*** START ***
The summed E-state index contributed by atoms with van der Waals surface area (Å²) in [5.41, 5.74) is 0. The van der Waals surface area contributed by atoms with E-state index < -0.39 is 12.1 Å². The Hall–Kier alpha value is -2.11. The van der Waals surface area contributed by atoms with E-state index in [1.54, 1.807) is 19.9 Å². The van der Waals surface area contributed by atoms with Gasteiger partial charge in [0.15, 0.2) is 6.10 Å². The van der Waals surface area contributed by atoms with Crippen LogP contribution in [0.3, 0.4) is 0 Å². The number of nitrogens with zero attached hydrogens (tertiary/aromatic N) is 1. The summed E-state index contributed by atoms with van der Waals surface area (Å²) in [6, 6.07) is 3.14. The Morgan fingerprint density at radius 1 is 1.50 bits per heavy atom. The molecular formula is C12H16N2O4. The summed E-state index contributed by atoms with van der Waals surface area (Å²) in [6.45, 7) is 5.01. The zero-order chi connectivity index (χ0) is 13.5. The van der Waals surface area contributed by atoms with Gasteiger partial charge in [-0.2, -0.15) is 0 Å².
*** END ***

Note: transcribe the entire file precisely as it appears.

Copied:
The summed E-state index contributed by atoms with van der Waals surface area (Å²) in [5.41, 5.74) is 0. The van der Waals surface area contributed by atoms with E-state index < -0.39 is 12.1 Å². The Hall–Kier alpha value is -2.11. The van der Waals surface area contributed by atoms with E-state index in [1.54, 1.807) is 19.9 Å². The van der Waals surface area contributed by atoms with Gasteiger partial charge in [0.15, 0.2) is 6.10 Å². The van der Waals surface area contributed by atoms with Crippen LogP contribution in [0.3, 0.4) is 0 Å². The number of nitrogens with zero attached hydrogens (tertiary/aromatic N) is 1. The summed E-state index contributed by atoms with van der Waals surface area (Å²) in [6, 6.07) is 3.14. The Morgan fingerprint density at radius 1 is 1.50 bits per heavy atom. The molecular formula is C12H16N2O4. The summed E-state index contributed by atoms with van der Waals surface area (Å²) in [6.45, 7) is 5.01. The zero-order chi connectivity index (χ0) is 13.5. The van der Waals surface area contributed by atoms with Gasteiger partial charge in [-0.2, -0.15) is 0 Å².